Fun with Genealogy

Grandma was the genealogist of our family. I haven't done any research myself though I expect to take it up shortly. She recently moved into a home because she has increasing dementia. It's very sad. But I visited her one summer in Utah as an adolescent. She told me and some cousins very proudly about one of our ancestors, a famous general and friend of Brigham Young, James Ferguson.

Tonight, for no reason in particular, I felt like looking him up and finding out exactly how I was related. I used this site to look up the records : Family Search it's the LDS church's website so it's free to use unlike many others. All you need to find someone is their name and some piece of information, such as year of death or birth or state.

So it turns out, Ferguson is my Great-Great-Great Grandfather and he was freaking cool. Unfortunately, he died at age 35 from his 'devotion to the inebriating cup.' Looks like he only had 4 wives. Though we know from his letters he was madly in love with the woman he left behind in Ireland. Perhaps his second wife? I can't remember. Here's an excerpt from an article about him:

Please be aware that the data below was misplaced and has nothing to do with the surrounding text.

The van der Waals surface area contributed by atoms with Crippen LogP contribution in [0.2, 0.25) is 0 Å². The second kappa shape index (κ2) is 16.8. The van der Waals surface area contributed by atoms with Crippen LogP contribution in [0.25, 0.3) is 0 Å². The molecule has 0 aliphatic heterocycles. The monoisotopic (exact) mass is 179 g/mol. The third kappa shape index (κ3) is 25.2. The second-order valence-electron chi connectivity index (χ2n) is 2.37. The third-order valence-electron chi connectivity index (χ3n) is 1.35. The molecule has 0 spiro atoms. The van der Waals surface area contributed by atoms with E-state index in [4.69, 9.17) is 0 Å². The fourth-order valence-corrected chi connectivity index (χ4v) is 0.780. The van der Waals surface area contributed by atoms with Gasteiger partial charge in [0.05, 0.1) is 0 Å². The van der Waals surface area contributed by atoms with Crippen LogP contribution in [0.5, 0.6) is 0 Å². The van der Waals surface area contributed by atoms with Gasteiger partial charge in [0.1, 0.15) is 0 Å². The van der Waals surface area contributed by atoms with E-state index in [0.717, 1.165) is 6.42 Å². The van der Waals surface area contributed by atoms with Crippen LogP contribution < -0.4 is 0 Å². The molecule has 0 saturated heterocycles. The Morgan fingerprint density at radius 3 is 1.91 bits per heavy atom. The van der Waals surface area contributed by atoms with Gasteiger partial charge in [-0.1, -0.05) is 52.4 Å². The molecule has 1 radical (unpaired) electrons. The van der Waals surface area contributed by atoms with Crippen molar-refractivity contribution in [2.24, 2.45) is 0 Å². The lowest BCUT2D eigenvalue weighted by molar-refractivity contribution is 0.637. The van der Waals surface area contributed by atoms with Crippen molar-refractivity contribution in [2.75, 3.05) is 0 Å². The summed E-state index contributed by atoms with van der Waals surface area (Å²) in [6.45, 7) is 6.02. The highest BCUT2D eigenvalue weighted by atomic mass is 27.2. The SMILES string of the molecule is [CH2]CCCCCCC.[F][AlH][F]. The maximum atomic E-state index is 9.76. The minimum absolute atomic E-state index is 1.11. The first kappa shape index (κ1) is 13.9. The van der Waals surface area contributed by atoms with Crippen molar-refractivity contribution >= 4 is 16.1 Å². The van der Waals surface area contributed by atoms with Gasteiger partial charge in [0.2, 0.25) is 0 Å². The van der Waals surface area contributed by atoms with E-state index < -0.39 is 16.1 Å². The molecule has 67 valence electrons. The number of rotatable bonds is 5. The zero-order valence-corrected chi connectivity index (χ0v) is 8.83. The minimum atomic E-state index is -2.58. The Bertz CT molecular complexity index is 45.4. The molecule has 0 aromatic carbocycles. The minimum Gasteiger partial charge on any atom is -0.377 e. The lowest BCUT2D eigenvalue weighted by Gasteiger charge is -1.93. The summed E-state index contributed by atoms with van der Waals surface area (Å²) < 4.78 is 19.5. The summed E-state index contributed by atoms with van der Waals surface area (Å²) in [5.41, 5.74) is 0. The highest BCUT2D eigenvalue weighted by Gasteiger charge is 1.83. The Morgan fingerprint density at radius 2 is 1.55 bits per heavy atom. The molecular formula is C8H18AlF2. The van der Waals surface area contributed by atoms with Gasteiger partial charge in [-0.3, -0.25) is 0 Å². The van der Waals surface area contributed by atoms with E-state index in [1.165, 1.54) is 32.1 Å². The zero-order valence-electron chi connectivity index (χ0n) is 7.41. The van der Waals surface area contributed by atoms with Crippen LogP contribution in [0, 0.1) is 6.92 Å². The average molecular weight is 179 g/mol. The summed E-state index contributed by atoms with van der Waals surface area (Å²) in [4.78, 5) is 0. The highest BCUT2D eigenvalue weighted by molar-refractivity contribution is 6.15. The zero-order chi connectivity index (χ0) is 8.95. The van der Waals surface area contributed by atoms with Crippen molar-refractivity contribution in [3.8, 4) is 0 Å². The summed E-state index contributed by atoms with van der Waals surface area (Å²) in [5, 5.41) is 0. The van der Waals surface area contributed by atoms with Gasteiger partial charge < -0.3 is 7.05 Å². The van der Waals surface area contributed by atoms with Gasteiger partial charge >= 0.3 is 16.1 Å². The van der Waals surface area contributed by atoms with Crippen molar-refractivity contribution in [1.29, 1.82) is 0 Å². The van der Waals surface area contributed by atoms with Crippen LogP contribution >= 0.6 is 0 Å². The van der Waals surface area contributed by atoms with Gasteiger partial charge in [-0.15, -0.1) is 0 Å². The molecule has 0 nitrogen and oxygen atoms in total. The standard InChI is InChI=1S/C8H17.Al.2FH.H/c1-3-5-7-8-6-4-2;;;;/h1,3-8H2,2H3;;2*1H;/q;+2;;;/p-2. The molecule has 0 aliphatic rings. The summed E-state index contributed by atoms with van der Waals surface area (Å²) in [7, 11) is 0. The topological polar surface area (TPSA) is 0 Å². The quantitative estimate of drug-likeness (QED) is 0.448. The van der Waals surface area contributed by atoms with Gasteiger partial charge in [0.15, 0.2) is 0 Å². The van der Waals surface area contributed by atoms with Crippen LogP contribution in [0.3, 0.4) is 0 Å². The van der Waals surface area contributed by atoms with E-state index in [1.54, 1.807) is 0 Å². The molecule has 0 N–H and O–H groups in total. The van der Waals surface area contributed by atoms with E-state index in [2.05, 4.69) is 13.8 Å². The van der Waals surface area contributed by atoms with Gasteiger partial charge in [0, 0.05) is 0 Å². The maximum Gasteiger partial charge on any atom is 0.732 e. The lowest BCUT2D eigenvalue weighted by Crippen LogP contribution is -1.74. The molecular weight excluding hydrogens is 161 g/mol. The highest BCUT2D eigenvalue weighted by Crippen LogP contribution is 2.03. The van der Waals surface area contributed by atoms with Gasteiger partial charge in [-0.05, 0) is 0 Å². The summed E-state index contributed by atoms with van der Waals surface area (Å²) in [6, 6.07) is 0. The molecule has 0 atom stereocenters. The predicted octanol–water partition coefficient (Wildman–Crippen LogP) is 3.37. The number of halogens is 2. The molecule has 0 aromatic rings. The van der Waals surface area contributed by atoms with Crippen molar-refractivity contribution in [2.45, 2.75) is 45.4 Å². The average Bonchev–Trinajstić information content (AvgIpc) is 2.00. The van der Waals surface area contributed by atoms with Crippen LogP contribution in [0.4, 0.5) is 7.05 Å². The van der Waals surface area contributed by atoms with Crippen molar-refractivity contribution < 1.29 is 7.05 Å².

Sheriff James Ferguson's exploits have always been short on documentation but long on notoriety, from hunting for mountain man Jim Bridger to almost igniting a war between frontier Utah and the federal government. Yet the brilliant career of this colorful soldier, actor, missionary, newspaperman and attorney was cut short before he reached middle age.
. . .
While sheriff, Ferguson read the law, later serving as territorial attorney general. He also became one of Great Salt Lake City's foremost actors, appearing in 1853 as Hamlet, and remained Utah's favorite leading man almost until his death.

On his mission to Britain in 1854 for the Mormon Church, Ferguson served as pastor of Ireland and on his return helped organize the handcart emigration of 1856. On reaching home, he was named adjutant general of the Nauvoo Legion. Perhaps craving action, he led a mob that dumped the law library of federal judge George P. Stiles into an outhouse and burned it, helping to ignite the Utah War that brought one-quarter of the U.S. Army to enforce federal authority in the "State of Deseret."

The rest of the article can be read here: Utah History

Go Gramps. I imagine he and I would get along very well.